The Psychology of Cancel Culture
Should we Marie Kondo the culture, or is there another way?
Posted Jun 27, 2020
Is canceling an effective way of dealing with a problem? Or does it prolong the problem by making cosmetic changes which conceal deeper needs?
Tear it down
I am completely on board with removing hurtful objects. Doing so changes things for the better. Take the Berlin Wall, for example, or the liberation of death camps. Such events are the culmination of long struggle, but they also take on independent symbolic meaning which shapes the future.
Many of the words, symbols, laws, statues and names under scrutiny perpetrate harm to no good end. They maintain maladaptive societal structures while retraumatizing large segments of the population. The failure to have them removed is itself a slap in the face.
Thinking evolves in response to thoughts
The psychoanalyst Wilfred Bion, raised in India at the height of the British empire, describes how people learn to think (Bion, 2013) Disturbing thoughts present a threat to the mind if we can’t make sense of them. We need another person to help us contain overwhelming emotion and develop an “apparatus for thinking.”
Unacceptable ideas are cast out, falsely perceived to be part of other people, and not one’s own. We get rid of disavowed, hated parts of ourselves onto others, and the world. Bion writes that such experiences “are treated as if indistinguishable from things-in-themselves and are evacuated at high speed as missiles to annihilate space.” Not thinking becomes a lifestyle.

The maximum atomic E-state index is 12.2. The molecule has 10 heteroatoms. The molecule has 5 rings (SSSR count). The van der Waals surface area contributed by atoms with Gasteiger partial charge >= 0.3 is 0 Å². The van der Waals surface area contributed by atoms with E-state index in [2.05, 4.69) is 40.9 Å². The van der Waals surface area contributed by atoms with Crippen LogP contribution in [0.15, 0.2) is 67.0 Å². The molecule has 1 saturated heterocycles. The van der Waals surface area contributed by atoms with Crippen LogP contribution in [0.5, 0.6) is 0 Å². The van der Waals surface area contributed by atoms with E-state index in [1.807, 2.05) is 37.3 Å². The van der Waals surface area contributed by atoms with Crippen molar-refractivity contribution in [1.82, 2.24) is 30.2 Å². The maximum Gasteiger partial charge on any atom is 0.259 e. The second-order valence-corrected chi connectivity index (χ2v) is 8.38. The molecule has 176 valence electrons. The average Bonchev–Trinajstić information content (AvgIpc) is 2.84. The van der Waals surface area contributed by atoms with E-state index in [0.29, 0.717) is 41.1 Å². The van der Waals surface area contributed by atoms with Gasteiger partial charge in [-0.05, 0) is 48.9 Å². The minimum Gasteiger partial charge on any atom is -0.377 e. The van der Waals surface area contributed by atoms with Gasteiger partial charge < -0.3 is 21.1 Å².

In the absence of training from thoughtful caregivers, we never learn to think properly. The mind fails to develop, becoming instead an “apparatus for projection.” Instead of thinking, there is splitting... no shades of gray, only black or white. All good, or all bad. Nothing in between, more fantasy than reality.
Large Group Identity and Racism
In his recently updated book Large-Group Psychology: Racism, Societal Divisions, Narcissistic Leaders and Who We Are Now (2020), noted psychoanalyst Vamik Volkan, himself raised in Cypress in a subjugated Turkish ethnic group, discusses how, through adoption of large group norms, people fail to develop individuality and instead adopt cookie-cutter, prejudicial beliefs.
Following Freud, he describes the individual as being like the pole of a big top tent, the tent being the culture. Individual identity is like the close-fitting clothes one wears, the fabric of the tent group identity. The canvas is inscribed with group meanings which are wired into the belief system, the same in each person, without question. These group markers are instilled early in life, and are not questioned.
The individual comes to identify with what is on the outside of the tent, adopting not only the views of the culture but typically those of leaders who powerfully voice those views. Volkan notes perceived truths are “deposited” into impressionable minds. The emerging neuroscience of this process is fascinating.
The deposited ideas are the same in every person in the group, constituting large group identity by virtue of being shared the same by all. Negative group identity facilitates intergenerational trauma by creating and recreating the perception that the other is the enemy, and must be destroyed, or canceled.
On the margins
Cancel culture represents a battle at the boundaries of the two tents, what Volkan calls "border psychology" (2003). The same image is inscribed on both tents, which share a patch of canvas — but from the inside the image looks different to each group.